The Penang Malays saw nothing to celebrate in a British queen's ascendancy to the throne of a foreign country, and from some old timers, they took to jeering the chingay troope and lion dancers. Some alleged that stones were thrown at the lion dancers which was a bad move, considering those people were members of martial arts club.

But basically the Penang Malays have never like (nor want) to acknowledge the British history in the development of Penang. It may explain why the statue of Francis Light was bundled off to some obscure corner in (would it be?) Farqhuar Street.

In 1986, when Penang ‘celebrated’ its bicentennial, some UMNO blokes protested, saying that we shouldn’t be celebrating a dark period when we were oppressed by western colonialism where a sovereign part of Kedah was robbed by foreigners.

Now, the PHT has slammed the state government for not organising any special event today to celebrate the golden jubilee of George Town’s city status and the 150th anniversary of the state’s municipal status. Datuk Anwar Fazal described the omission as a missed opportunity.

Well, my dear Datuk, do you imagine for one instant that Raja Bodek is going to annoy UMNO by having a celebration that would provocatively remind them of their subservience to British colonialism, much as we Penangites like to celebrate anything?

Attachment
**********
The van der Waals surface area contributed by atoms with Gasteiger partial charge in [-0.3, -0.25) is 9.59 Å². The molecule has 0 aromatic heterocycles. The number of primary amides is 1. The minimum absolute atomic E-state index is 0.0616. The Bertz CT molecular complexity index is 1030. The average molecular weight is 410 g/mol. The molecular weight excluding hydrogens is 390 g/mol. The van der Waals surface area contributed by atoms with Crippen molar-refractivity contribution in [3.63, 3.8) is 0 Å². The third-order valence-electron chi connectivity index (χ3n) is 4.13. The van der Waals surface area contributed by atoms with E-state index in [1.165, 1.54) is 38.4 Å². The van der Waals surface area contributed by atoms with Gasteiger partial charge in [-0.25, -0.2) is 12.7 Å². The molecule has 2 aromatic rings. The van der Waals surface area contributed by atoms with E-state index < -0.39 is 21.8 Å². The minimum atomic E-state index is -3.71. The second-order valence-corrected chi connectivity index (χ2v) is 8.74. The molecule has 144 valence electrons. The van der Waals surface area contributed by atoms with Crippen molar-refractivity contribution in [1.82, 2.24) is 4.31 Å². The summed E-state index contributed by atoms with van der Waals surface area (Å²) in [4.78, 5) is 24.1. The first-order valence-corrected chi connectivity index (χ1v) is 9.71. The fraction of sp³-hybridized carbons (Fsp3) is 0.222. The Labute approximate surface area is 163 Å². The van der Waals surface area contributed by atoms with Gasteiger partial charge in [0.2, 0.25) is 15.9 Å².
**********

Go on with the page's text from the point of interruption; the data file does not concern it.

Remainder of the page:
1. George Town was granted city status by England’s Queen Elizabeth in 1957. And just because some born-loser idiots are angry at the British colonisers, George Town's city status was quietly removed and replaced by a municipal status to this day. Don't be surprised if much smaller 'towns' such as Lunas, Gua Musang or Jertih are granted 'city' status while George Town remains as it is. What do think Penang would be like today if the British had ignored the island in 1786 and instead colonised another island further north in Siam?

  2. Quote "What do think Penang would be like today if the British had ignored the island in 1786 and instead colonised another island further north in Siam?" unquote.

    I don't think that's arguable from a Malay point of view. It's like former Brit PM Margaret Thatcher telling former British colonies that they were lucky to be colonised by the Brits.

    It's never lucky or beneficial to be 'colonised'. Black Zimbabweans, when asked whether they regretted ousting and replacing the Ian Smith White regime, considering Robert Mugabe has f**ked up the country economically, would (if they aren't from the Zimbabwean opposition) tell you it's far better to be hungry and free than to be fed scraps like slaves to the white men.